A Microscopic Virus Exposed The Education System’s Meltdown

A Microscopic Virus Exposed The Education System’s Meltdown : ON March 15, we were told we might need to vacate the university premises. A day later, we were told to stay home and stay safe.

A Microscopic Virus Exposed The Education System’s Meltdown

By Sameen Motahhir

ON March 15, we were told we might need to vacate the university premises. A day later, we were told to stay home and stay safe. When Covid-19 hit Lahore, almost all universities went into lockdown mode and the situation that was to ensue for the next two weeks became uncertain and surreal. It was a critical time, and if any organisation could have stepped in to take the reins and provide guidance, the tables might have been turned. But no one did.

Almost 120 days later, the predicament is extremely unstable and institutions now face the wrath of the student population, substandard quality online classes, no faculty training, no exam or admission schedules and a wasted year.

In response to this state of utter despondency, student fees have remained the same (in some cases have even risen by up to 40 per cent), and faculty have been threatened with pay cuts. Essentially, Covid-19 has exposed the education system’s meltdown.

Complaints of all types have been piling up and the numbers of disgruntled employees and students has risen exponentially. But the rise of disaffection among students points to only one thing – something has truly gone wrong at the most fundamental level.

The Pakistani education system has teetered for many decades, and now a microscopic virus is about to topple it completely. As I wrote this, students were arrested in Balochistan for a peaceful protest, with many male and female students manhandled. This problem, which may have originally stemmed from an educational context, is now burgeoning into a moral catastrophe.

What can be done to salvage education?

It is crucial at this stage for senior academics in higher education institutions — who pride themselves on teaching organisational methods, business skills, education, political science, economics, etc — to take up the cause and provide suggestions to the HEC.

It is also imperative for the HEC to create a council of experienced academics that they listen to and that can help solve problems rather than present knee-jerk reactions like ‘let’s get grad students straight into a PhD programme’ (which could never work in Pakistan).ARTICLE CONTINUES AFTER AD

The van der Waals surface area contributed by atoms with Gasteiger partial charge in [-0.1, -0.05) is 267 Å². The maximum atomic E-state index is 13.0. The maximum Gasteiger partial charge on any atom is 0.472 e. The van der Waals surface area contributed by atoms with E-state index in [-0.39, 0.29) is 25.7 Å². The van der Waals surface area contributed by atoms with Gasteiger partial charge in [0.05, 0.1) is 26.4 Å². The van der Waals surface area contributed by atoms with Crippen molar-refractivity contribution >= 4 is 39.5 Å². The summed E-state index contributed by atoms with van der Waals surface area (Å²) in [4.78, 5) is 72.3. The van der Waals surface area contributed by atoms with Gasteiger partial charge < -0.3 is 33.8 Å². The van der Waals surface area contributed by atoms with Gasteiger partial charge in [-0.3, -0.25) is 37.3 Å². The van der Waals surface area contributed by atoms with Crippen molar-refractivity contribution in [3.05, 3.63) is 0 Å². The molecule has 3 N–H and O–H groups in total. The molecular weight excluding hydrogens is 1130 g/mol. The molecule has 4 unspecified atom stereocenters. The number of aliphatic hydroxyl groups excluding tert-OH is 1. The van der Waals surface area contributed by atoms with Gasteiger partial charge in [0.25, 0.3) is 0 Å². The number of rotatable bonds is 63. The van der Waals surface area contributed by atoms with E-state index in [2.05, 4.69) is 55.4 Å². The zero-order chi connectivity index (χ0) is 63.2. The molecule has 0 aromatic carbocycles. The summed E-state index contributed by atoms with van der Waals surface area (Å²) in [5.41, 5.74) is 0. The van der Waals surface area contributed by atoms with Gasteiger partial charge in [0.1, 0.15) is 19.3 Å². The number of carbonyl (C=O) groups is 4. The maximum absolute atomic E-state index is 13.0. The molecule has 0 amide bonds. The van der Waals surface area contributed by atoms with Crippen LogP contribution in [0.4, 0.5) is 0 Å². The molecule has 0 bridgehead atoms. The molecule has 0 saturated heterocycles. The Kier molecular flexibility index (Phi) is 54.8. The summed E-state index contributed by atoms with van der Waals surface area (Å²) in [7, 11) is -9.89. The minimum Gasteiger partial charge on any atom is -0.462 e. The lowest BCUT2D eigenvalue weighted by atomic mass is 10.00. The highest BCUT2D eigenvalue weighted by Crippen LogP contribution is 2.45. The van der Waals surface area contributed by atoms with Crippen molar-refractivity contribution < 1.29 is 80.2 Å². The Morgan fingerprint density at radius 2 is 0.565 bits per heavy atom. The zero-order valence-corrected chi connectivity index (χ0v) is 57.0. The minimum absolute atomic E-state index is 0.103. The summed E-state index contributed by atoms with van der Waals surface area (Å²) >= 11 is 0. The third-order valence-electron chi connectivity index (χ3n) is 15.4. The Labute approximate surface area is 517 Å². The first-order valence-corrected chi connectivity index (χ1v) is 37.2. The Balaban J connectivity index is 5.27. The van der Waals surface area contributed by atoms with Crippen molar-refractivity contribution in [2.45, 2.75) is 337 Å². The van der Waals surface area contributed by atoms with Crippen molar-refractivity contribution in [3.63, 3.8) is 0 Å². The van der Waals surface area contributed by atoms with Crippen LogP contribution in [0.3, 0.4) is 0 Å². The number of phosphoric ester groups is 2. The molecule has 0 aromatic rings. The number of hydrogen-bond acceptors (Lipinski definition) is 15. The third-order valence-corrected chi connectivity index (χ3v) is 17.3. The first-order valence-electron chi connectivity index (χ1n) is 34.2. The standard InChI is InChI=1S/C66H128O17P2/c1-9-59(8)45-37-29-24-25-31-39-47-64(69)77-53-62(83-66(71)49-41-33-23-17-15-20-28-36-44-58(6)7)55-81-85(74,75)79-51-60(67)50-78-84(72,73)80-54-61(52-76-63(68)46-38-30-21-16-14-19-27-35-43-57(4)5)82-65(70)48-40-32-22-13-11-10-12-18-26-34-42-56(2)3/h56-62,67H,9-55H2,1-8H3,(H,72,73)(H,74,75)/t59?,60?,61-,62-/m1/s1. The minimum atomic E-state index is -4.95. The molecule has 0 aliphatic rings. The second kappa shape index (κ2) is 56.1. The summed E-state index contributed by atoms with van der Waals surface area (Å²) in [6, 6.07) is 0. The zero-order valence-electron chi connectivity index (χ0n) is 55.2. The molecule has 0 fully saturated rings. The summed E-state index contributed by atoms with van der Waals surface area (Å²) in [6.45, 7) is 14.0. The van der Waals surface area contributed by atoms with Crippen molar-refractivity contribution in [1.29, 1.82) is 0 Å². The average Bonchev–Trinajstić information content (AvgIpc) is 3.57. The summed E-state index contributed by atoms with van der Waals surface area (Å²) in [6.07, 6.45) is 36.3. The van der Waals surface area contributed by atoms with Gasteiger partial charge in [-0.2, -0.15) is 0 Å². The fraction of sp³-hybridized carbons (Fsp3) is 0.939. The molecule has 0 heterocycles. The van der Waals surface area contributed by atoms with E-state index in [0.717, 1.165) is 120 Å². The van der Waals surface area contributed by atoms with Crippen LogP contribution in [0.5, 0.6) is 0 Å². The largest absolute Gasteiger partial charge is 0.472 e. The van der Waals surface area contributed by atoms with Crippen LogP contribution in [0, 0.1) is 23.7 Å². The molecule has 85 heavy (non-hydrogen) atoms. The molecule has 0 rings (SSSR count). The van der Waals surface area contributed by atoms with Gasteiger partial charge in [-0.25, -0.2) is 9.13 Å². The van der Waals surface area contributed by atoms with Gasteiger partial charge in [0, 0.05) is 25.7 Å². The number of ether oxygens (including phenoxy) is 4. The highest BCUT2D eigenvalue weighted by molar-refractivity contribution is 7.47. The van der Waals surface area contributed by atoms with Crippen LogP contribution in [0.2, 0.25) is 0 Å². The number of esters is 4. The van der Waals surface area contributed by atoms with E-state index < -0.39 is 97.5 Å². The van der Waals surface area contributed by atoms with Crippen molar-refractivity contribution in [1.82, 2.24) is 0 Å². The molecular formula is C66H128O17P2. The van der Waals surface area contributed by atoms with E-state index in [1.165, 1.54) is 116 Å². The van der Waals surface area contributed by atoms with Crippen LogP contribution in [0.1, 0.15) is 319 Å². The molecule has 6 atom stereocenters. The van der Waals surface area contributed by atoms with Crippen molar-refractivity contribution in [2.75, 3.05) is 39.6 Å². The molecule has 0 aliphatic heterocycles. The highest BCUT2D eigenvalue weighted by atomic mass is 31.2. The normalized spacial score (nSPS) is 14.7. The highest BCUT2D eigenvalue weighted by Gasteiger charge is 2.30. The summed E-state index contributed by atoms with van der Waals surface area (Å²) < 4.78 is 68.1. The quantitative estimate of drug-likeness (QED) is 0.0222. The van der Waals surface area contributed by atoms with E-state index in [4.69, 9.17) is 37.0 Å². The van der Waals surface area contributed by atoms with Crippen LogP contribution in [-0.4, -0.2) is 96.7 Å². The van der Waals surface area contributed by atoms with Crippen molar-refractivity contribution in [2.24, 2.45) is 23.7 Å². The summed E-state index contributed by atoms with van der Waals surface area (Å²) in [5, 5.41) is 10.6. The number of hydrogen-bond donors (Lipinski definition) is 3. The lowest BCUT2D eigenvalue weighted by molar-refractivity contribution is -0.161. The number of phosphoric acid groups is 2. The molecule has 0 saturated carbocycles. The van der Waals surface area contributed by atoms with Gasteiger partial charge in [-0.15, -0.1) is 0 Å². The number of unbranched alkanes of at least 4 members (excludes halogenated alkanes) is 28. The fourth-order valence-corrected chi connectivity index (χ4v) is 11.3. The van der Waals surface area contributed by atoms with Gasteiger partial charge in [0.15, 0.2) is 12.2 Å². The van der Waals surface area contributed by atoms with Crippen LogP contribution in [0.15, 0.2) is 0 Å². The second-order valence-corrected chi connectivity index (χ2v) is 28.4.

Far from being in complete opposition for the sake of opposition — this is constructive criticism — whatever one may think of governmental agencies and a painfully slow bureaucracy, saving the educational system in an emergency scenario was never meant to be a one-person job.

It was always meant to be a collaborative effort with the intelligentsia supporting the HEC in its fight. Blaming the HEC is not the answer, as the crux of the problem lies in the incompetency that has ravaged the entire system for decades.

So, what can be done to salvage education in 2021? The two major problems that the HEC faces are to deliver quality online education and to address poor internet connectivity in rural areas.

Unfortunately, the HEC dragged its heels in April 2020 when they were faced with the proposition of rolling out their ‘Online Readiness’ policy. This lack of foresight, at such a crucial time, meant universities were on their own in training their faculties and designing their courses.

In fact, if time and money were invested in online education, the profits gleaned from it could exceed that of face-to-face education. Universities could make huge profits with low maintenance centres, staff could have greater autonomy, students could learn from whomever and wherever they want. Education would become truly global. This side of online education was never showcased.

Connectivity in rural areas was an issue that should have been addressed very early on, but the delayed and inadequate response of administrations caused anger and dismay. I have previously written about creating VPNs or even van-driven mobile hotspots that could be parked near communal areas, such as mosques.

Mosques are public spaces where students can gather, maintain SOPs and access Wi-Fi. Almost all rural areas have mosques; it could have been a start. No single solution can solve the connectivity problem, but a multi-pronged approach could have helped.

Another way to tackle this is to call back only students from rural areas to reside in hostels. Those in metropolitan areas would remain in their homes to lessen the burden on staff and the spread of infection. Fewer students in hostels, where universities could maintain necessary facilities under strict SOPs, could help ensure that students who need basic facilities would have access to them.

Let me end this with a plea: every student who has to climb a mountain to get better Wi-Fi reception, has to starve to have their voice heard, has to get punched and thrown to the ground for having the courage to defend their basic human right, is the responsibility of all the faculties, administrations and the HEC. The unfortunate reality is that we — who are older, wiser and more educated — have become amoral and heartless.

Originally published at DAWN NEWS